For the first time in its history, Kolkata is watching a team of detectives visiting hotels, resorts and government offices to track down Rajeev Kumar, a former commissioner of the city police.
As the unique manhunt entered its twelfth day on Tuesday, some officers whom 53-year-old Rajeev Kumar led till a few months ago said the job would be near impossible for the Central Bureau of Investigation (CBI).
Kumar, the officers said, is a master in electronic surveillance who transformed the methods of crime detection of the Kolkata Police that he headed till the last Lok Sabha polls. The computer engineer from IIT-Roorkee later took charge of the criminal investigation department (CID) of the West Bengal police.
The 1989-batch Indian Police Service (IPS) officer procured surveillance drones, security cameras, tracking devices and an array of electronic gadgets for his force and organised training sessions.
Over the years, Kumar, who has always maintained a very low profile and avoided the media, gained the confidence of the Left and Trinamool Congress governments solely because of his high success rate in tracking down terrorists and mafia bosses.
The top officer is wanted for questioning in the CBI’s Saradha and Rose Valley chit fund investigations. The Calcutta High Court on September 13 vacated its interim order granting Kumar protection from arrest.
Soon after that, Kumar’s mobile phone, and that of his security staff, went silent, making it impossible for the CBI to track his probable location.
“Kumar made it apparent that he would rather go under the radar than be questioned by a central agency while his lawyers moved courts for an anticipatory bail order. Since he faced questions from CBI earlier, Kumar probably felt that the agency might have got hold of something that can jeopardise his career,” said a senior Calcutta High Court lawyer who did not wish to be named.
“Why else would a decorated IPS officer, who is known to be close to the chief minister, disappear? After all, he is not named in any chargesheet CBI has filed,” the lawyer said.
On September 18, a team of 12 CBI officers arrived in Kolkata from Delhi and Uttar Pradesh to add teeth to the manhunt. The officers have spoken to Kumar’s wife Sanchita, an Indian Revenue Service officer, four times and even visited his ancestral home at Chandauli in Uttar Pradesh, only to find it locked.
Several Kolkata Police officers HT talked to said most officers and constables in Kolkata Police love and respect Kumar for his qualities and the manner in which he treats his juniors.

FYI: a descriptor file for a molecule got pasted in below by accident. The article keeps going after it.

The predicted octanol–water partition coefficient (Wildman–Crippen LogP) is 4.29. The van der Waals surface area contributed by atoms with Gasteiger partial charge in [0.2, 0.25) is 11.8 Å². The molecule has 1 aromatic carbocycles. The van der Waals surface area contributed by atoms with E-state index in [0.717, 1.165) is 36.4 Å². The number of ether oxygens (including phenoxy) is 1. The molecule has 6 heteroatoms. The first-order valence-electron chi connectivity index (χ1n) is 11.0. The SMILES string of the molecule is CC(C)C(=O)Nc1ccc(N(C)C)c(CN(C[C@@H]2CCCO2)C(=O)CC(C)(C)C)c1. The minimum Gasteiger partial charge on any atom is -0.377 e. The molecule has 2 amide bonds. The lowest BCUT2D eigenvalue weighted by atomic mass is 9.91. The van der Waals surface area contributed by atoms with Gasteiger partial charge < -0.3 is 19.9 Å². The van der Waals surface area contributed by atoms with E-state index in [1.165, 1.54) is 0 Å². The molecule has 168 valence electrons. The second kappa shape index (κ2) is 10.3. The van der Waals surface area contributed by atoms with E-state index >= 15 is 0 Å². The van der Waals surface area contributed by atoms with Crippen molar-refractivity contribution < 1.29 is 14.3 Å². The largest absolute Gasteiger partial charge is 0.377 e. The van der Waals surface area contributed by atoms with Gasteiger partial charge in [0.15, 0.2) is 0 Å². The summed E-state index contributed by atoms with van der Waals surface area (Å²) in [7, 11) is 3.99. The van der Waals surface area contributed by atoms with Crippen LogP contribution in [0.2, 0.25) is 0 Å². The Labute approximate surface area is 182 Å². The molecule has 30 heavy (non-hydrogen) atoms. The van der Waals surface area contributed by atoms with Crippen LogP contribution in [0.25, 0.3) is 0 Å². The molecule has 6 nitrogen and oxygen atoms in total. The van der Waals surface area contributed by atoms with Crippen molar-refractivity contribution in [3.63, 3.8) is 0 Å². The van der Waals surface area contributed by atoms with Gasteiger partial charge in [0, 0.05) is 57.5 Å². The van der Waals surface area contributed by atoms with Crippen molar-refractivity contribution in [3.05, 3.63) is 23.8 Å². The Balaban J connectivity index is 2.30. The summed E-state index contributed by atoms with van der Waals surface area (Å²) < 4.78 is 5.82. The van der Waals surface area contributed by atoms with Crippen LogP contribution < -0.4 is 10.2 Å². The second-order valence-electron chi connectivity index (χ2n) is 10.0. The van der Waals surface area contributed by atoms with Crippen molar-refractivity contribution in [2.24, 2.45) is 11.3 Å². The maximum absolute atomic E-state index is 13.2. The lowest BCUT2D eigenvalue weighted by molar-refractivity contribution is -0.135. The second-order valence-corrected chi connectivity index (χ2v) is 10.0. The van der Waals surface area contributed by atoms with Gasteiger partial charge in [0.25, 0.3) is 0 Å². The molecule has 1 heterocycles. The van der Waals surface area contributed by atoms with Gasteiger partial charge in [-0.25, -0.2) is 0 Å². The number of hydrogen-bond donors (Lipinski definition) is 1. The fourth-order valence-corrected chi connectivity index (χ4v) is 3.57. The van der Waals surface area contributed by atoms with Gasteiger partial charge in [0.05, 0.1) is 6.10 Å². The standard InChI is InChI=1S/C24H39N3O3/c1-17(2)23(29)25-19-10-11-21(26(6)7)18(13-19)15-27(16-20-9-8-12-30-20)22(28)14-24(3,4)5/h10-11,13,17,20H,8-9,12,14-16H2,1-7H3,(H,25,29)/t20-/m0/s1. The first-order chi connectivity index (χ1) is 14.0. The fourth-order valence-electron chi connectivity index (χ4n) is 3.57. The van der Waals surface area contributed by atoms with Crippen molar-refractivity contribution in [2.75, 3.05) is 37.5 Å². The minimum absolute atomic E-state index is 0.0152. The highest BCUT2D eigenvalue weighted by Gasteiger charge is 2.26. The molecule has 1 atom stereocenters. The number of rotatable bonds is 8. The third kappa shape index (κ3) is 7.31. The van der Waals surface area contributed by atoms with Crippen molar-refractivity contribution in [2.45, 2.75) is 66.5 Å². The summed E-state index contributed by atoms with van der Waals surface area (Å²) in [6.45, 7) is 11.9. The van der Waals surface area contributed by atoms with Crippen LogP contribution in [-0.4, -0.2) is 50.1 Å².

“If he wants, he will find a safe place in the house of any Kolkata Police staff or any office of the force. The CBI team cannot possibly search hundreds of premises, that too without a warrant,” said a Kolkata Police officer who worked under Kumar in two crucial investigations.
“He will definitely not stay with friends or relatives since it is easy to locate them. Also, he will definitely not check into a hotel or resort because he can be spotted by people and security cameras,” the officer, who did not wish to be named, said.
“If he is using a phone, he will probably make only VOIP (voice over internet protocol) calls using a secured WiFi network. We have seen him doing that many times,” another officer said on condition of anonymity.
During his long career with the Kolkata Police, Kumar turned the Special Task Force into a formidable weapon against the Communist Party of India (Maoist) and organised criminal gangs.
Former Delhi Police commissioner Neeraj Kumar, in his book ‘Dial D for Don’ wrote how Kumar, while serving as CID’s special superintendent of police tracked down Aftab Ansari, the Dubai-based mafia boss who masterminded the attack on the American Centre in Kolkata in 2002.
Neeraj Kumar also wrote how he caught the kidnappers of shoe baron Partha Roy Burman. The co-owner of Khadim’s was abducted in 2001 by Ansari’s men who wanted to use the ransom for terror attacks.
In both high-profile cases, Kumar made extensive use of counter-surveillance techniques since the gangs were using international SIM cards and frequently changing numbers to avoid detection.
Leaders of the West Bengal unit of the BJP always kept Kumar in their crosshairs. Soon after he took over as head of the city police, the party alleged that two police officers tried to bribe the BJP’s national secretary Rahul Sinha. The incident took place after Narada sting videos, showing TMC leaders purportedly accepting money, surfaced.
In September 2018, audio clips of a conversation purportedly between the BJP’s national general secretary Kailash Vijayvargiya and national executive member Mukul Roy was leaked to the media. Roy alleged that Kumar was behind it.
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